Once a treatment plan is developed, treatment monitoring ensures that problems are addressed so that symptoms improve. Using the Beck Anxiety Inventory at each appointment will allow the clinician to see if symptoms are improving or worsening. If symptoms are not improving, the treatment plan can be adjusted, and try new methods.

Treatment Outcomes Assessment

The Beck Anxiety Inventory can also determine the success of outpatient therapy when therapy is ending. The BAI answered by the patient at the end of treatment can be compared with their BAI scores during the treatment planning and monitoring phases. If the end treatment BAI shows no progress in resolving symptoms or worsening symptoms, this could indicate that further treatment is needed. Alternatively, it can provide evidence that the patient's symptoms have resolved successfully.


Unfortunately, the Beck Anxiety Inventory is ineffective for diagnosing anxiety and panic disorders. Many other problems, both medical and psychological, can cause the physical symptoms of anxiety. Clinicians do not use the BAI as a diagnostic tool, only as an assessment tool after diagnosis or during treatment.

Scoring Of Beck Anxiety Inventory

The scoring of the Beck Anxiety Inventory is pretty simple. The patient chooses how frequently they have experienced each item on the list in the previous week. The four responses they can choose from are:

  • 0 - Not at all

  • 1 - Mildly, but didn't bother me much

  • 2 - Moderately, it wasn't pleasant at times

  • 3 - Severely, it bothered me a lot

Once the patient answers all of the items on the inventory, the clinician can add up the patient's score. A score of 0 to 7 is minimal anxiety; 8 to 15 is mild anxiety; 16 to 25 is moderate anxiety; and 30 to 63 is severe anxiety. Again, this is simply an indication of how severe anxiety symptoms are for that week, not a diagnostic tool.

21 Points Of Beck Anxiety Inventory

There are twenty-one items on the Beck Anxiety Inventory. They represent the physical and psychological symptoms of anxiety. Many items on the list focus on physiological or psychosomatic symptoms rather than cognitive symptoms. As such, clinicians often pair the BAI with the Penn State Worry Questionnaire, a more accurate representation of cognitive symptoms such as catastrophizing.

Did You Take The Beck Anxiety Inventory?

The 21 points on the BAI are as follows:

  1. Numbness Or Tingling

  2. Feeling Hot

  3. Wobbliness In Legs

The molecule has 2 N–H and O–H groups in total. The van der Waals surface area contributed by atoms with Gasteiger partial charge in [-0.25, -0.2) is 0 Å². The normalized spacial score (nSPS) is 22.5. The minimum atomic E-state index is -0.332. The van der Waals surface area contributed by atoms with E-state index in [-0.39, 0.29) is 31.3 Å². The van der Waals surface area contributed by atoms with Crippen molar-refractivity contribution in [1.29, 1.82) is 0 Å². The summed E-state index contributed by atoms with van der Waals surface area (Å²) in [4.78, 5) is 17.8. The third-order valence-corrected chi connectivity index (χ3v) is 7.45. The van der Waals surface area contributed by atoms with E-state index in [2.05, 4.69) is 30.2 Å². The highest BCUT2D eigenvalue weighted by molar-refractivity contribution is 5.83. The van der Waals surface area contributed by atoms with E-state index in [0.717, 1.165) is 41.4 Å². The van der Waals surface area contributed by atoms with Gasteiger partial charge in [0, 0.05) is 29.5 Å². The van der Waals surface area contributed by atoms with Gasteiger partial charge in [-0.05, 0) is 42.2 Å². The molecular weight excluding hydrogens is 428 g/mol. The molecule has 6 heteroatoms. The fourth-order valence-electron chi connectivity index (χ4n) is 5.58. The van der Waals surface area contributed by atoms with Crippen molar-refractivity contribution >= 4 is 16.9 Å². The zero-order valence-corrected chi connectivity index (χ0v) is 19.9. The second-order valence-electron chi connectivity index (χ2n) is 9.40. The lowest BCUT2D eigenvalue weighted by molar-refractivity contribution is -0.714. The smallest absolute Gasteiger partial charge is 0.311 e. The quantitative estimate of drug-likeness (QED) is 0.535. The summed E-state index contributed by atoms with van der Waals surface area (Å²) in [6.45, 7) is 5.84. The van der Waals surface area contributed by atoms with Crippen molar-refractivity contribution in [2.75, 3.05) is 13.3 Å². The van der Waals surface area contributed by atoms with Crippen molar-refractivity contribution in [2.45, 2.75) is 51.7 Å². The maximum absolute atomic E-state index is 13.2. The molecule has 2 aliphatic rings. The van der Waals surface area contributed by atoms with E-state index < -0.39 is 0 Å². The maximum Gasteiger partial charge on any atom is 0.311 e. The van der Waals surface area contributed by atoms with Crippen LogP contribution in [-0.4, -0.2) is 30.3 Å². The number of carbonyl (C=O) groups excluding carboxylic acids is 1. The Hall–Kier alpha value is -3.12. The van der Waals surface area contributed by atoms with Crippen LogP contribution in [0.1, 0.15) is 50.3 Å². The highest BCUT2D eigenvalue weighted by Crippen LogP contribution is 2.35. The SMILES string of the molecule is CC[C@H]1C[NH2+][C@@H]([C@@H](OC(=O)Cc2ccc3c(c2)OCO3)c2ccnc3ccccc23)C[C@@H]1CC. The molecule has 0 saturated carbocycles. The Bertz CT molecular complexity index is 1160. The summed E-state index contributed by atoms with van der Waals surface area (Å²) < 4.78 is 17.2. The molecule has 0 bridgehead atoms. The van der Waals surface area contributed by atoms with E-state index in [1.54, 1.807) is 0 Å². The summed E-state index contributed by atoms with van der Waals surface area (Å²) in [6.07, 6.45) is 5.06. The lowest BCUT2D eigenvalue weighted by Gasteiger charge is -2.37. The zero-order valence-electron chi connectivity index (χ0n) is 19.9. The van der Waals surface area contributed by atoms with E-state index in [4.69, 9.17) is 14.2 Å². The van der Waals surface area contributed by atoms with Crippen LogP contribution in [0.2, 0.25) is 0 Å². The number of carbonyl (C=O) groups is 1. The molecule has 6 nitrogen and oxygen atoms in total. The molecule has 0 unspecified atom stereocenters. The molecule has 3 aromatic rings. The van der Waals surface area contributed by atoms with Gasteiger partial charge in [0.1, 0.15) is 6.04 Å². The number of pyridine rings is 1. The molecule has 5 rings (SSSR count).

4. Unable To Relax

  5. Fear Of Worst Happening

  6. Dizzy Or Lightheaded

  7. Heart Pounding/Racing

  8. Unsteady

  9. Terrified Or Afraid

  10. Nervous

  11. Feeling Of Choking

  12. Hands Trembling

  13. Shaky/Unsteady

  14. Fear Of Losing Control

  15. Difficulty Breathing

  16. Fear Of Dying

  17. Scared

  18. Indigestion

  19. Faint/Lightheaded

  20. Face Flushed

  21. Hot/Cold Sweats

Getting Help

If you take the Beck Anxiety Inventory and discover that you have moderate to severe anxiety symptoms, you should seek help right away. Even if some items listed on the inventory resonate with you, you should contact a therapist who can administer the BAI and other assessments to determine if you have an anxiety disorder or if your anxiety is a symptom of something else.

There are many benefits to online therapy for people with anxiety. Being able to connect with a therapist from the comfort of home eliminates some of the pressure that comes from meeting with a stranger face-to-face. Plus, you can reach out to your therapist through email or a safe messaging system at any time, which may be helpful when your anxiety spikes.

Online therapy is also convenient, cost-effective, and extremely effective. Research shows that those participating in online therapy for depression and anxiety had “significant and clinically meaningful improvements in depression and anxiety scores” at 12 weeks post-intervention and that these results were sustained for six months. If you have anxiety, online therapy might be the right choice for you. Connect with a qualified mental health professional to get started.

For additional help & support with your concerns

The information on this page is not intended to be a substitution for diagnosis, treatment, or informed professional advice. You should not take any action or avoid taking any action without consulting with a qualified mental health professional. For more information, please read our terms of use.
Get the support you need from one of our therapistsGet Started